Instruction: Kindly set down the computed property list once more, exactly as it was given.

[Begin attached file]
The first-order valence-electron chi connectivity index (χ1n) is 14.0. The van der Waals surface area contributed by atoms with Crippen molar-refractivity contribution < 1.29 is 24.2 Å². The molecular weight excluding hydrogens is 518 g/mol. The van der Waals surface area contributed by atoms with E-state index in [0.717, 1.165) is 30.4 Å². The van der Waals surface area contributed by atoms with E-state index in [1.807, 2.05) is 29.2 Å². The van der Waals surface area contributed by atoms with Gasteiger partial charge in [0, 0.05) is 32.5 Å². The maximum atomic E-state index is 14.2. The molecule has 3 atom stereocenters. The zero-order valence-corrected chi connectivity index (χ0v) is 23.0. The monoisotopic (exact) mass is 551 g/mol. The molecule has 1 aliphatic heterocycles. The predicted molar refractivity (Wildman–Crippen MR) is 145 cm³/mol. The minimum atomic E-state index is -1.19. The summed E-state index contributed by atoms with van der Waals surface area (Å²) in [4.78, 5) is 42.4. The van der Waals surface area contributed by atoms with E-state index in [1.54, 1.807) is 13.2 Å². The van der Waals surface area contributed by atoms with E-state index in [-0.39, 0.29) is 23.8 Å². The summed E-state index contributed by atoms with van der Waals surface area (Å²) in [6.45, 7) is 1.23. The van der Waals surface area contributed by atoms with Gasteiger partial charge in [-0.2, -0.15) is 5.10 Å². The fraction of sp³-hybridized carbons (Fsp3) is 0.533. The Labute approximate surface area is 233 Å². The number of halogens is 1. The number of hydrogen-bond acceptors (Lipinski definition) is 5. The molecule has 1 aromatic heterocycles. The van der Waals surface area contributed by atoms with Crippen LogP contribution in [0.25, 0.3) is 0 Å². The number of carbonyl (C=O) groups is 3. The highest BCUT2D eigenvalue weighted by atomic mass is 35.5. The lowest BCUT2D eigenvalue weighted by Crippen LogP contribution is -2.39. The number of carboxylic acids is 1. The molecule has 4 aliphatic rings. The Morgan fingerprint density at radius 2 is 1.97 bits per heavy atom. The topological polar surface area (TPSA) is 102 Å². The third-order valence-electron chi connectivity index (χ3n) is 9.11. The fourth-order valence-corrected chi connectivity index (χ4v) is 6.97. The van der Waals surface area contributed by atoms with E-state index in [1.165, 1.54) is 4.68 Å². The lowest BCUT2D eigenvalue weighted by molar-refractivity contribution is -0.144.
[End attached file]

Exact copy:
The first-order valence-electron chi connectivity index (χ1n) is 14.0. The van der Waals surface area contributed by atoms with Crippen molar-refractivity contribution < 1.29 is 24.2 Å². The molecular weight excluding hydrogens is 518 g/mol. The van der Waals surface area contributed by atoms with E-state index in [0.717, 1.165) is 30.4 Å². The van der Waals surface area contributed by atoms with E-state index in [1.807, 2.05) is 29.2 Å². The van der Waals surface area contributed by atoms with Gasteiger partial charge in [0, 0.05) is 32.5 Å². The maximum atomic E-state index is 14.2. The molecule has 3 atom stereocenters. The zero-order valence-corrected chi connectivity index (χ0v) is 23.0. The monoisotopic (exact) mass is 551 g/mol. The molecule has 1 aliphatic heterocycles. The predicted molar refractivity (Wildman–Crippen MR) is 145 cm³/mol. The minimum atomic E-state index is -1.19. The summed E-state index contributed by atoms with van der Waals surface area (Å²) in [4.78, 5) is 42.4. The van der Waals surface area contributed by atoms with E-state index in [1.54, 1.807) is 13.2 Å². The van der Waals surface area contributed by atoms with E-state index in [-0.39, 0.29) is 23.8 Å². The summed E-state index contributed by atoms with van der Waals surface area (Å²) in [6.45, 7) is 1.23. The van der Waals surface area contributed by atoms with Gasteiger partial charge in [-0.2, -0.15) is 5.10 Å². The fraction of sp³-hybridized carbons (Fsp3) is 0.533. The Labute approximate surface area is 233 Å². The number of halogens is 1. The number of hydrogen-bond acceptors (Lipinski definition) is 5. The molecule has 1 aromatic heterocycles. The van der Waals surface area contributed by atoms with Crippen LogP contribution in [0.25, 0.3) is 0 Å². The number of carbonyl (C=O) groups is 3. The highest BCUT2D eigenvalue weighted by atomic mass is 35.5. The lowest BCUT2D eigenvalue weighted by Crippen LogP contribution is -2.39. The number of carboxylic acids is 1. The molecule has 4 aliphatic rings. The Morgan fingerprint density at radius 2 is 1.97 bits per heavy atom. The topological polar surface area (TPSA) is 102 Å². The third-order valence-electron chi connectivity index (χ3n) is 9.11. The fourth-order valence-corrected chi connectivity index (χ4v) is 6.97. The van der Waals surface area contributed by atoms with E-state index in [1.165, 1.54) is 4.68 Å². The lowest BCUT2D eigenvalue weighted by molar-refractivity contribution is -0.144.